• Gem Heart: Cardia has a gem called the Horologium embedded in her chest that is the source of her supernatural powers, cannot be removed without killing her, and is being sought after by most of the villains in the game.
  • Gender-Blender Name: Sisi, named for Empress Elisabeth of Austria, is a male dog.
  • Gentleman Thief: Lupin describes himself as a "thief with a heart of justice" and insists that he never steals for himself, only targeting wrongdoers who've come by their wealth and valuables dishonestly so that he may return them to their proper owners... helping himself to a generous "handling fee" in the process, of course.
  • God Save Us from the Queen!: Victoria plots a massive terrorist attack to lead into world war in Victor's route, not to mention her morally dubious behavior during the Vampire War.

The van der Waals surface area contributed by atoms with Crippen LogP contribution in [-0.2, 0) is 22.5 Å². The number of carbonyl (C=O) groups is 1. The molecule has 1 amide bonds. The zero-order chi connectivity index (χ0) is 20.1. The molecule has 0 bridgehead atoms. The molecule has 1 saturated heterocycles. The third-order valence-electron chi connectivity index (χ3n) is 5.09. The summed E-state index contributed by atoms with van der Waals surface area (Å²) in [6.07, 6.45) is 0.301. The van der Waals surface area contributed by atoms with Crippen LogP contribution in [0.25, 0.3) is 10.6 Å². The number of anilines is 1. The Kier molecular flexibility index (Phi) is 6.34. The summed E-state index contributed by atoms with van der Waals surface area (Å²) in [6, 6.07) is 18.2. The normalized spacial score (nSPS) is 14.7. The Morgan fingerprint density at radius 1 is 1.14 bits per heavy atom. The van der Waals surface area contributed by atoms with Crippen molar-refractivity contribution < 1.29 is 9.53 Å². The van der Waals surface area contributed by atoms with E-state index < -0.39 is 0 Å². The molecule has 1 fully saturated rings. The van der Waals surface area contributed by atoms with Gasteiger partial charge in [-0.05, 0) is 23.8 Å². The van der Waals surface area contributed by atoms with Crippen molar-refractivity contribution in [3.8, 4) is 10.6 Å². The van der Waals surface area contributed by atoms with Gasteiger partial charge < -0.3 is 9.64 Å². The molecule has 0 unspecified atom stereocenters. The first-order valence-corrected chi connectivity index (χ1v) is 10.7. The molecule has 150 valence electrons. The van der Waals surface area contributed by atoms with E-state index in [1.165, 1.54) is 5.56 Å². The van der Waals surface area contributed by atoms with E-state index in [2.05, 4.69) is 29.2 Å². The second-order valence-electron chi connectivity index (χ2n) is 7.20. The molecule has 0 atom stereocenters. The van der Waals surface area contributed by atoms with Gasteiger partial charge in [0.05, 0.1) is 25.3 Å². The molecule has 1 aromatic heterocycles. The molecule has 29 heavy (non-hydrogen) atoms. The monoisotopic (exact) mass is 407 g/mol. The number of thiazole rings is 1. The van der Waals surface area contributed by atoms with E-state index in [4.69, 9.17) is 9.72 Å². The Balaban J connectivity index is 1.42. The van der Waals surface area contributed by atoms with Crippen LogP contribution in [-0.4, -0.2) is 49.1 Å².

• Goggles Do Nothing: In a typical fashion for a Steam Punk setting, several characters have googles on their hats that they never seem to actually use.
  • Golden Ending: Lupin's ending is the only one in which all potential enemies are defeated and Cardia has the poison permanently neutralized.
  • Grand Romantic Gesture: When Van Helsing finally gets around to making a romantic gesture in the epilogue of his True Ending, he manages a good one: sneaking himself and Cardia onto the roof of Buckingham Palace for a private fancy-dress party, dancing and all.
  • Gratuitous English: The guys like to drop statements in English when they're being especially portentous, as when Saint-Germain says, "If a man will not work, he shall not eat," in Chapter 5 and Lupin's "Time is money!" in Chapter 7.
  • Guile Hero: Lupin is very nearly a pacifist, preferring to use trickery, wit, and showmanship rather than force.
  • Guns Akimbo: Van Helsing wields shotguns akimbo, one in each hand. His combat sprite shows him holding them crossed in front of him.
  • Historical-Domain Character: Among all the Public Domain Characters, the cast also features Queen Victoria and the Comte de Saint-Germain. The historical Saint-Germain was an eccentric European courtier of mysterious origins who claimed, among other things, to be several hundred years old. His route is also loosely inspired by the mythical depiction of St.-Germain depicted by new age religions and conspiracy theories.